In the right’s continuing war on social responsibility, they’ve been pumping the media full of anti-vaccine fear. Vaccines, they’ll aver, use human embryos. Any other other form of conspiracy theory can be used to turn hoi polloi against them. Our society was built into what it is by as many people as possible agreeing that when it comes to the good of all, individual prejudices sometimes have to be overlooked. It’s natural enough for parents to be concerned for the wellbeing of their children. It’s sadly ironic when their “religion” tells them that the most basic protections are somehow evil. Who can help but to think of Abraham holding the knife above a bound Isaac on the altar? That is, if they happen to be of a certain religion, and if they paid attention during their version of confirmation class.

Situation Norman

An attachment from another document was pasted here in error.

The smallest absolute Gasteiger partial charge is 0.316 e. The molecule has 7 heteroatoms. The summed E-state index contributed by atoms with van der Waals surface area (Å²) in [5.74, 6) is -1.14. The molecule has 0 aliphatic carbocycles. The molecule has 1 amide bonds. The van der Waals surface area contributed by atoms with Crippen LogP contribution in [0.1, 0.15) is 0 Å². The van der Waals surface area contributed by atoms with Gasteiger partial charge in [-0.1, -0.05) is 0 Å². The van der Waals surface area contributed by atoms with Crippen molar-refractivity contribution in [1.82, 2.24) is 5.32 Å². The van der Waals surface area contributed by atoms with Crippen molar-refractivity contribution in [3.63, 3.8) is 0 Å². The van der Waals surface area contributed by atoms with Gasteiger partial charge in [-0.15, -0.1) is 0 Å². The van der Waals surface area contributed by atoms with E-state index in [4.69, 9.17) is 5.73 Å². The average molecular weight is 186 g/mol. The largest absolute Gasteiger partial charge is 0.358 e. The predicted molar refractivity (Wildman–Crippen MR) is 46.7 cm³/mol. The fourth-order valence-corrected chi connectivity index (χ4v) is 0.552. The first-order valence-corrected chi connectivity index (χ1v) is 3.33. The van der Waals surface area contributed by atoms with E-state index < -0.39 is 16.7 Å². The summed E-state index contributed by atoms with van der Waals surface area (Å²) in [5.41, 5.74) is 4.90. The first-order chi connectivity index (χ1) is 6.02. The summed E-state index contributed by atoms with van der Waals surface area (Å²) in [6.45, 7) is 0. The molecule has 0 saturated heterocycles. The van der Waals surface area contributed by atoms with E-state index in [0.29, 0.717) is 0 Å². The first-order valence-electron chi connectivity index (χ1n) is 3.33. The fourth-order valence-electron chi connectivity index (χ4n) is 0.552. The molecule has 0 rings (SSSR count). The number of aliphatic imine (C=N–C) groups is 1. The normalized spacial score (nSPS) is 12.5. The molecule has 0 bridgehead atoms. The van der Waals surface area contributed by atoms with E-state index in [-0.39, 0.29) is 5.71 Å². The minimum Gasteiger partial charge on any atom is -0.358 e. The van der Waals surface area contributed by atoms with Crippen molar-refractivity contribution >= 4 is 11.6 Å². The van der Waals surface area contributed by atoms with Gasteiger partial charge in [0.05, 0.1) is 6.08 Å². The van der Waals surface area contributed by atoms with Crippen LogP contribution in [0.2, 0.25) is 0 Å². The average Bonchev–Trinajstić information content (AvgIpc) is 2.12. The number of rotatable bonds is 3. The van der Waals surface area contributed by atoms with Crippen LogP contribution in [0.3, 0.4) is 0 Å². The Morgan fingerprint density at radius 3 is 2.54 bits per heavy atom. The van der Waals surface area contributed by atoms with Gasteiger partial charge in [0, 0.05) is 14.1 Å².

It was in a locker room. I couldn’t believe I was here. First of all, at Gordon College—that bastion of conservative Christianity. Second of all, in the same room as him. A friend had offered to drive me up here from Boston, where we were both in seminary. I was a little saddened to see less than 200 chairs set up on the gym floor, carefully arranged on a tarp so as not to mar the shining wood beneath. Larry Norman came onto stage to great applause, and was remarkably intimate with his fans. He’d been a big name in the 1970s, almost single-handedly starting the Christian rock genre. After the concert was over, my friend said “Do you want to meet him?” Here he was, in the locker room, taking the time to speak with fans, individually. He refused to sign autographs, preferring to give the glory to the Lord. But he listened, he responded, and, it was clear, he loved.